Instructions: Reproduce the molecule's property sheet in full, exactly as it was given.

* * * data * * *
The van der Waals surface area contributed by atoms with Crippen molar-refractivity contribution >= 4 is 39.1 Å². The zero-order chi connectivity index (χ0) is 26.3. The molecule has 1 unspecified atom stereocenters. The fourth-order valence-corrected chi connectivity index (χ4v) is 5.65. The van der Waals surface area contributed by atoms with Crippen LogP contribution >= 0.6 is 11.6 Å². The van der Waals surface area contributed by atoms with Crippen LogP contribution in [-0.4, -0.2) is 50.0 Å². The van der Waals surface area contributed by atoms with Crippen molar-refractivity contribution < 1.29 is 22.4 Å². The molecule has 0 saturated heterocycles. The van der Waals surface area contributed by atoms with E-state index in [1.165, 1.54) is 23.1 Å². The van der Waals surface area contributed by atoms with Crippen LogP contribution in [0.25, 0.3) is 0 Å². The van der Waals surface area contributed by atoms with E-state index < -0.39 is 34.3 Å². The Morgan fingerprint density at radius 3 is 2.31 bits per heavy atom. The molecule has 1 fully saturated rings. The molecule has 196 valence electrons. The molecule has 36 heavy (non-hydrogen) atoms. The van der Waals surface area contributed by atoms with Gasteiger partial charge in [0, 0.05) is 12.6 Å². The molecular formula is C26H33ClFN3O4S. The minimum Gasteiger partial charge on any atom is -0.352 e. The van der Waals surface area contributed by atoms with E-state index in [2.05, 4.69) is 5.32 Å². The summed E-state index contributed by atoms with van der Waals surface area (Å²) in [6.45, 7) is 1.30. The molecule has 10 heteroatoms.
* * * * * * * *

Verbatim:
The van der Waals surface area contributed by atoms with Crippen molar-refractivity contribution >= 4 is 39.1 Å². The zero-order chi connectivity index (χ0) is 26.3. The molecule has 1 unspecified atom stereocenters. The fourth-order valence-corrected chi connectivity index (χ4v) is 5.65. The van der Waals surface area contributed by atoms with Crippen LogP contribution >= 0.6 is 11.6 Å². The van der Waals surface area contributed by atoms with Crippen LogP contribution in [-0.4, -0.2) is 50.0 Å². The van der Waals surface area contributed by atoms with Crippen molar-refractivity contribution < 1.29 is 22.4 Å². The molecule has 0 saturated heterocycles. The van der Waals surface area contributed by atoms with E-state index in [1.165, 1.54) is 23.1 Å². The van der Waals surface area contributed by atoms with Crippen LogP contribution in [0.25, 0.3) is 0 Å². The van der Waals surface area contributed by atoms with E-state index < -0.39 is 34.3 Å². The Morgan fingerprint density at radius 3 is 2.31 bits per heavy atom. The molecule has 1 fully saturated rings. The molecule has 196 valence electrons. The molecule has 36 heavy (non-hydrogen) atoms. The van der Waals surface area contributed by atoms with Gasteiger partial charge in [0, 0.05) is 12.6 Å². The molecular formula is C26H33ClFN3O4S. The minimum Gasteiger partial charge on any atom is -0.352 e. The van der Waals surface area contributed by atoms with E-state index in [2.05, 4.69) is 5.32 Å². The summed E-state index contributed by atoms with van der Waals surface area (Å²) in [6.45, 7) is 1.30. The molecule has 10 heteroatoms.